It’s going to get tougher to compete. It is one thing to do battle for customers with Joe’s Car Wash five miles down the road or Sally’s Auto Spa in the neighboring zip code. It’s another to take on an expansion-minded chain builder. What operators now face is competition from developers and/or aggregators who have little interest in having a mere presence in a given market. Their goal is nothing less than to dominate the geographic areas in which they choose to operate by adding location after location, thus offering their subscriber customers more flexibility in deciding when and where to wash and denying other operators the opportunity to bid for business.

A one- or two-site operator might leverage the convenience of his locations into a local win. That competitive edge disappears, however, when a multi-site operation scatters its locations across wide swaths of a state, or even a region. Picture this: a motorist from Town A is visiting Town B and needs her car washed. She can choose your facility or have her car washed at the Town B location of statewide Brand X whose wash club she subscribed to in Town A. You lose. The same scenario can play itself out in neighborhood after neighborhood.

Rather than easing up, conditions are bound to get more challenging. Car washes are being snapped up by consolidators at an increasing pace. When you hear stories of new developments being planned, it’s not about one or two sites, but tens of sites. Challenges are there to be overcome, though. Most of the multi-site portfolios consist almost exclusively of express exterior washes. One way to compete would be to offer services that they do not — i.e., interior cleaning. I know, I know. Operators who have discovered the joys of the highly automated express exterior model will be loath to return to a high-labor, headache-heavy full-service setup. The reality is, however, that there is — and probably always will be — a need for full-service car washing.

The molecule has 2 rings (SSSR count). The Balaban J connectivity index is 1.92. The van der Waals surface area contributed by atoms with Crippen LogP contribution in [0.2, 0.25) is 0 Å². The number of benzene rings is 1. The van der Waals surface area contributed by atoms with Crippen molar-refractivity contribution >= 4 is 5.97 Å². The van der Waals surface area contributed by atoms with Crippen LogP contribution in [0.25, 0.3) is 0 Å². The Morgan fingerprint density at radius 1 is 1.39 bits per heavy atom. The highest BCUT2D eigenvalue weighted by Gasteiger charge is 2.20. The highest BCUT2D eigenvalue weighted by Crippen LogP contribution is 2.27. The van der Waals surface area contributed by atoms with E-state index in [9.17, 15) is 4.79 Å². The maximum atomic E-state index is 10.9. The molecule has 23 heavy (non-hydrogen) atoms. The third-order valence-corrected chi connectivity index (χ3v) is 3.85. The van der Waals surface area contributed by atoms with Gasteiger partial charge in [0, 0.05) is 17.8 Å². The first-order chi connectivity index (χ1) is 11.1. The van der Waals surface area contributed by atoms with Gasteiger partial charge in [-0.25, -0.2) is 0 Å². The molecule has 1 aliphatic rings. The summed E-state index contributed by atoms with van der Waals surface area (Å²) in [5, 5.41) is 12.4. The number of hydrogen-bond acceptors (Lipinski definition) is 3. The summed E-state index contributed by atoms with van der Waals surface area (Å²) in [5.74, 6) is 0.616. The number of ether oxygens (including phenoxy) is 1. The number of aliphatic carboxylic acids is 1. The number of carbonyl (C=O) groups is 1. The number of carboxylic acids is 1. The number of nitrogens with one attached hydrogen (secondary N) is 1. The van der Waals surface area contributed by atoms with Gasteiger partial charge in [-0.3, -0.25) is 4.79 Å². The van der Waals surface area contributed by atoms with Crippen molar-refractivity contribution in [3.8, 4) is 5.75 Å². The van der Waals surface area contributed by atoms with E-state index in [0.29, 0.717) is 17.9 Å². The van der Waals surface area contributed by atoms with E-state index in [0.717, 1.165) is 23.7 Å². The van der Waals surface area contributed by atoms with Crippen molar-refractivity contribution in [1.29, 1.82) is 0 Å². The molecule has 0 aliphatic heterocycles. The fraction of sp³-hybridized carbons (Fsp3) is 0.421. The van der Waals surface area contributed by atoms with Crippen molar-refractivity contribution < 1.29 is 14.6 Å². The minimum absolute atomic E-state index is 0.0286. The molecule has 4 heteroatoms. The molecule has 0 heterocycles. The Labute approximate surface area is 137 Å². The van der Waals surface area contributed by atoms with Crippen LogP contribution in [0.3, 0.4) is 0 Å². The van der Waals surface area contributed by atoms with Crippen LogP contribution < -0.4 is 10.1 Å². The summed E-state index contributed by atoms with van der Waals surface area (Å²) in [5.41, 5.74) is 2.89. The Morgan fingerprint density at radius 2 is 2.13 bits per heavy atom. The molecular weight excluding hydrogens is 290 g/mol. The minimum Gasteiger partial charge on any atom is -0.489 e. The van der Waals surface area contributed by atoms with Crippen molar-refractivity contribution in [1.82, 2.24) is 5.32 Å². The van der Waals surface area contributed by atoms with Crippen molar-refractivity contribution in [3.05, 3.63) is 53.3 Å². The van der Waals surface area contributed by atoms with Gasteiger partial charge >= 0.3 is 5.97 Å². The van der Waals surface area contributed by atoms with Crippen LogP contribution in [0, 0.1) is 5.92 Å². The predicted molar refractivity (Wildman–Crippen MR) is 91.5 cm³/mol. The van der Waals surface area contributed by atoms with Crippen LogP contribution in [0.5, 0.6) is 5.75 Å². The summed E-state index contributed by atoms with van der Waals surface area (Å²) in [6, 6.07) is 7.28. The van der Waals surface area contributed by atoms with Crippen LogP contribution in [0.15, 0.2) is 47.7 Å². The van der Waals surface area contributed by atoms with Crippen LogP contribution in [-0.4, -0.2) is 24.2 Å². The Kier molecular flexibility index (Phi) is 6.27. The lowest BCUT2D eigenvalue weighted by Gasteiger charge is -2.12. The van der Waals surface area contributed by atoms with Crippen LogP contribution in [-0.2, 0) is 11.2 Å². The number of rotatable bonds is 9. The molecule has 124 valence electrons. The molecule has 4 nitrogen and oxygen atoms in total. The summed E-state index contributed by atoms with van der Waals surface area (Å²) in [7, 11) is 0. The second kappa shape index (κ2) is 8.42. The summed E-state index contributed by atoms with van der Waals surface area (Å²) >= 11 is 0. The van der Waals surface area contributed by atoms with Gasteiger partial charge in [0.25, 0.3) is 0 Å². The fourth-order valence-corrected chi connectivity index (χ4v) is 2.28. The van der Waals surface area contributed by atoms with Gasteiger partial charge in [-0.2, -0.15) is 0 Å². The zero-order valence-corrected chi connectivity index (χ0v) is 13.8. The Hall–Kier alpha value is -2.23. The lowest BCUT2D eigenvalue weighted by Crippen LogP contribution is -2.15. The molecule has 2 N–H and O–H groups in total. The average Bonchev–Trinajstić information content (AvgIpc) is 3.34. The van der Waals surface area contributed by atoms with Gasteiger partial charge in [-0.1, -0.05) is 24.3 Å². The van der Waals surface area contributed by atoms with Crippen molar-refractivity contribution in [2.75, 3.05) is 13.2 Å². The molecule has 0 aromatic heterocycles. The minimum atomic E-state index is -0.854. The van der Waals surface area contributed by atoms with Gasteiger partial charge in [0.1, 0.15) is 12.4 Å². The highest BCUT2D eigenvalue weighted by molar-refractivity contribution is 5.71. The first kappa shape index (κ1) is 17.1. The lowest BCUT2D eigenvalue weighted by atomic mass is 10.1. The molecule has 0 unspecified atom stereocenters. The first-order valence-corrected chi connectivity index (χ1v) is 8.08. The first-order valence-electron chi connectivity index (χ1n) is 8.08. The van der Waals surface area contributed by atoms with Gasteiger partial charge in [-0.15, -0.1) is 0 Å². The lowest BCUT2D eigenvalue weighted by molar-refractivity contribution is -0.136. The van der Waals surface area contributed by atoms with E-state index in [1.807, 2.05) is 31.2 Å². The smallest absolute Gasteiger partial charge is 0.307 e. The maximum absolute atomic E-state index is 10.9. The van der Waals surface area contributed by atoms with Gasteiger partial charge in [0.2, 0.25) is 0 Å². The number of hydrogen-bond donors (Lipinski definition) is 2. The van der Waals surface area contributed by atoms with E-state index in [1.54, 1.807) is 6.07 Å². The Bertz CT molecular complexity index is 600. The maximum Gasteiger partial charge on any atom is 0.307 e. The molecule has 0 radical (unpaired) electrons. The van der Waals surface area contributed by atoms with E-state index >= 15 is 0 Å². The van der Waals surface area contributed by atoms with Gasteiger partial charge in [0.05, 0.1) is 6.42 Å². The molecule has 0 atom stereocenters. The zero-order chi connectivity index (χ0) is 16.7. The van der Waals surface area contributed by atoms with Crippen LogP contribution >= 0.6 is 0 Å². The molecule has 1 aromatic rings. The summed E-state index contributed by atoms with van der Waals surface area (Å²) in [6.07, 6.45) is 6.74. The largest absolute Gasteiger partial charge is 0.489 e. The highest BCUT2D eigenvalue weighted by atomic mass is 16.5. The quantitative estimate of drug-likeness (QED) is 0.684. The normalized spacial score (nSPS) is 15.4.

Now we are told that, in our pursuit of customers, we’ve been doing it all wrong. In a post on her website (, Pam Danziger, founder of Unity Marketing, claims that the traditional view of a consumer’s path to purchase — awareness, familiarity, consideration, purchase — is obsolete. She quotes this bit of wisdom from consumer psychologist Chris Gray: “Consumer behavior is always a means to an emotional end.” Thus, talking features and benefits is all well and good, but the promise of emotional rewards is a much stronger come-on.

What consumers value determines the path they take, Danziger says. With regard to the service experience, they look to convenience, ease of use, great customer service, and incentives, among others. As far as the product is concerned, no brand can go wrong by offering the highest standards of quality, she adds, which, in the case of the car wash, is a clean, shiny, dry car. Finally, today’s consumers want to know where the businesses they support stand on social values — e.g., support for local charities, community involvement, and responsible environmental stewardship.

One more complication to contend with: Thanks to the Internet, consumers can assess your business, form an opinion, and, fairly or not, render a judgement — all without ever setting foot on your premises. To successfully compete in the real world, you also need to master the digital one.